Examination of the record reveals that the company asserted claims of discrimination in its petitions to the county board for the years 1975 and 1976. However, the judgments of the county board on these petitions reveal neither that the subject was considered nor that relief based on discrimination was refused. Hence, the company's motion to amend its Division appeals for the years 1975 and 1976 may have merit and should be reconsidered by the Tax Court.

In view of the result reached, we do not consider the other issues raised by the company.

The judgment of the Tax Court is vacated and the matter remanded with the following instructions to the Tax Court:

(1) That it take such additional evidence as may be offered to determine whether the uplands may be used for residential purposes in the foreseeable future;

(2) That it value the various portions of the Oradell Reservoir property within the Borough of Haworth based upon whether or not it must be retained for water utility purposes; all property which must be so retained must be assessed at its actual highest

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and best use as a reservoir in conjunction with the operation of a utility water system; such portion, if any, which, based upon the proofs to be submitted, is not necessary to be retained for water utility purposes, should then be assessed as appropriate for the highest and best use to which it may be put;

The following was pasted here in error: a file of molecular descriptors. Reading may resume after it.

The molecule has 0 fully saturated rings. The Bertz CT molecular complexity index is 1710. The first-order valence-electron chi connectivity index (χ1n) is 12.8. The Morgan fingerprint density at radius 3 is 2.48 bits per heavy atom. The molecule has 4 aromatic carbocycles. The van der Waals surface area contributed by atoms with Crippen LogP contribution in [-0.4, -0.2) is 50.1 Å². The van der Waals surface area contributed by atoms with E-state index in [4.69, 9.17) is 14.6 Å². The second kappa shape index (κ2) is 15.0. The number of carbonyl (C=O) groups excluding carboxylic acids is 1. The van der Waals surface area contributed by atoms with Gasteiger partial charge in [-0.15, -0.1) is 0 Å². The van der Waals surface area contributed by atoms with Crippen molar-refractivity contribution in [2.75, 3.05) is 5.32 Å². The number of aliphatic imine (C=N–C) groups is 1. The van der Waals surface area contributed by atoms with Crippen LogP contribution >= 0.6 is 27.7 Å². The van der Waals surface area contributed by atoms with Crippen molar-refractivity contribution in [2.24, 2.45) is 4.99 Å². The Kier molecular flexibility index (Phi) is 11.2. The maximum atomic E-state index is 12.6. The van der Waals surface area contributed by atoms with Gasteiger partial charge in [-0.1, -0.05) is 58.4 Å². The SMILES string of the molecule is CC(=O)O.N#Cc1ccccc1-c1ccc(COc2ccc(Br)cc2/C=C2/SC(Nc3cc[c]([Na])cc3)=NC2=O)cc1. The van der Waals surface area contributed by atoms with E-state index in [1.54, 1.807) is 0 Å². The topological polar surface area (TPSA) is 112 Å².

(3) That it consider such additional expert testimony as offered as to value of water utility lands and the trended costs incurred in acquiring all reservoir property located in the borough and in preparing it for its use for that purpose, in computing the value of the land for tax purposes;

(4) That it may consider all evidence previously submitted, as well as such additional evidence on all issues as is received, and

(5) That the Tax Court reconsider the company's motion to amend its appeals for the years 1975 and 1976 to allege discrimination in light of the fact that the company's petitions to the county board for those years did include such charges.

We do not retain jurisdiction.